Bad buzz is better than no buzz? Discuss

Interference Inc. is a New York guerilla marketing firm. They are very good at what they do. They deliver buzz to their clients.

Given that they basically own the business sections and front pages of today’s newspapers (see the NYT) from the follow-ups to Wednesday’s “terrorist” shutdowns of Boston because a couple of guys put 30 little battery powered light boxes around the city, under bridges, on overpasses, to promote a Turner late night cartoon about fast food products …..

…One can declare that this is one of the most successful guerrilla campaigns in history.

The fact that one of the guys arrested for putting up the light boxes without permission looks like Rob Zombie, and held a mock press conference where he said the issue was “haircuts from the 1970s” makes this all the weirder. I can imagine Boston talk radio now, with the salt of the earth calling for capital punishment or at least hard labor for the pair of twenty-somethings who brought a city to its knees for one expensive afternoon.

Turner is in bunker mode, pointing the press at Interference. Interference’s website is hosed from the traffic. I would image viewership for Aqua Teen Hunger Force is also through the roof. Turner may be making restitution to the city, which actually blew up one of the offending light boxes to neutralize it, but Turner, the performance artists who did the deed for $300, Intereference are, in the end coming out ahead if one subscribes to the “any publicity is good publicity” school.

Author: David Churbuck

Cape Codder with an itch to write

0 thoughts on “Bad buzz is better than no buzz? Discuss”

  1. It’s worse than that…the refences to “Hair” in the press conference were yet another terrorist marketing campaign for Adult Swim and their show “Perfect Hair Forever” – which is clear cut evidence they realize the value of what the did, and will continue to do it until they’ve been slammed hard.

    Remember, $850,000 (which TBS has offered to make it all go away) is a mere fraction of what they’d pay for a super bowl ad, and they’ve arguably gotten more exposure.

    I’ve blogged on this one here: http://variocreative.com/blog/?p=135

  2. I guess it actually depends on what’s your “message” and “audience”. Adultswim “sells” irreverence, thus I think this stunt has worked wonders for them, if Citibank, HP, IBM, Lenovo, Dell or any other “serious” company where to try the same thing, we’d all be hanging by our private parts on the town’s square.

    By the way, this is global, the news made it to all prime time news in Argentina.

  3. There are two sides to this.

    First, the campaign
    Second, the reaction

    If Boston was a real city — like New York — and could big dig its collective head out of its…and had merely made some noise, made some arrests, and fined them — basically calling the campaign stupid, it would get press but Boston would look good.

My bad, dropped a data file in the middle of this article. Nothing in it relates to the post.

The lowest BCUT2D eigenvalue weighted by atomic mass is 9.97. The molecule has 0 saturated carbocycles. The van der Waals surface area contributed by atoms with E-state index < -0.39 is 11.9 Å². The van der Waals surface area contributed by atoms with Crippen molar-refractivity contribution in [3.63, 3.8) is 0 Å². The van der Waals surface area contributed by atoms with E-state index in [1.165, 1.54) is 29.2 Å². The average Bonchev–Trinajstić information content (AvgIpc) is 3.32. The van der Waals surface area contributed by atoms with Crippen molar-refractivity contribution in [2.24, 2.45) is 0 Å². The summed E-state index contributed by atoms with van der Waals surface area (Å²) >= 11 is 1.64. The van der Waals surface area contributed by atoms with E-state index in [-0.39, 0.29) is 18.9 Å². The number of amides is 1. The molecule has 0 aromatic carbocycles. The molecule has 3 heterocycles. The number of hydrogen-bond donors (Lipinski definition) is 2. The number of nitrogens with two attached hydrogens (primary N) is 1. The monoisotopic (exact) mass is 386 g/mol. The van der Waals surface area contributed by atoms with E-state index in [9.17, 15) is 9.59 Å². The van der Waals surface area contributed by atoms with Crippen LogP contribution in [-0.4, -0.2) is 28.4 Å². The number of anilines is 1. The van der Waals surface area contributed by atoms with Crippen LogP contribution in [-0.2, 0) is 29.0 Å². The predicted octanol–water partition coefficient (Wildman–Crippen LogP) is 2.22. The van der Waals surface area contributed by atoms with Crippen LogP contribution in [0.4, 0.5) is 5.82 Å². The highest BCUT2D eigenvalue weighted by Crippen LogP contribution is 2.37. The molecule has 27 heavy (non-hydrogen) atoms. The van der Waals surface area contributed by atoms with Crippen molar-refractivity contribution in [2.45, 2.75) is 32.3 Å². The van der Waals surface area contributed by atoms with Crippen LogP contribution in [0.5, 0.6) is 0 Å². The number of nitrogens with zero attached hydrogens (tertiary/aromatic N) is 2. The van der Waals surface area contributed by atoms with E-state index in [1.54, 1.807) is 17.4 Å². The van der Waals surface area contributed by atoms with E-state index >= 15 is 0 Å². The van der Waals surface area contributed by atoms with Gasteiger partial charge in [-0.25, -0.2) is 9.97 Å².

Instead, Boston cops couldn’t figure out what’s dangerous or not — and yeah, I’ve seen the old IRA tactics in Northern Ireland that used seemingly innocious dummies so the real one wouldn’t get noticed. Let’s blow it up!!

    I think this gets so much press because of how stupidly it was handled by Boston — then by NYC in a show of solidarity with our dumber, northern brethern. If Boston had treated them like kids and not terrorists — made some hay out of resources that could have saved some old lady from a mugger but *sigh* had to do the right thing and take these all down…it would have made TBS look like entards.

    Now, the rest of the world is laughing at us. Chasing kiddie toys on the streets of Clam Chowder while Osama sips green tea and orders some etch-a-sketchs from Amazon for the next big idea.

    If this resonates with the pierced generation (Gen P — you heard it here first!) — it’s because of their innate skepticism. When their elders act like entards, it’s a natural draw to them. Take away the amazingly stupid reaction and the campaign dies a shallow, LED death and Gen P doesn’t care.

  4. Great dissection of the story / issue.

    To cover some different ground, I want to comment on “bad buzz better than no buzz?”. Sometimes it is, if it isn’t ‘clubbing harbor seals’ bad.

    If you allow the definition of ‘buzz’ to include reputational awareness, I have found it works to your favor to be known, even if your name isn’t always synonomous with success. Let me explain.

    Once, I observed a period of several years, where a team ran one bad play after another developing applications. Each iteration was a failure in one form or fashion, yet this same group got given the ball when it was time to develop a new app. Why? Because they were a known entity by management. Management knew these folks had some skills and experience around software application development, and it was easier to deal with a known, and try to mitigate it, than to spend the time looking for unknowns and giving them a shot.

  5. “Each iteration was a failure in one form or fashion, yet this same group got given the ball when it was time to develop a new app. ”

    Sounds like the guy at OTB saying his horse is due.

    We all know how that turns out.

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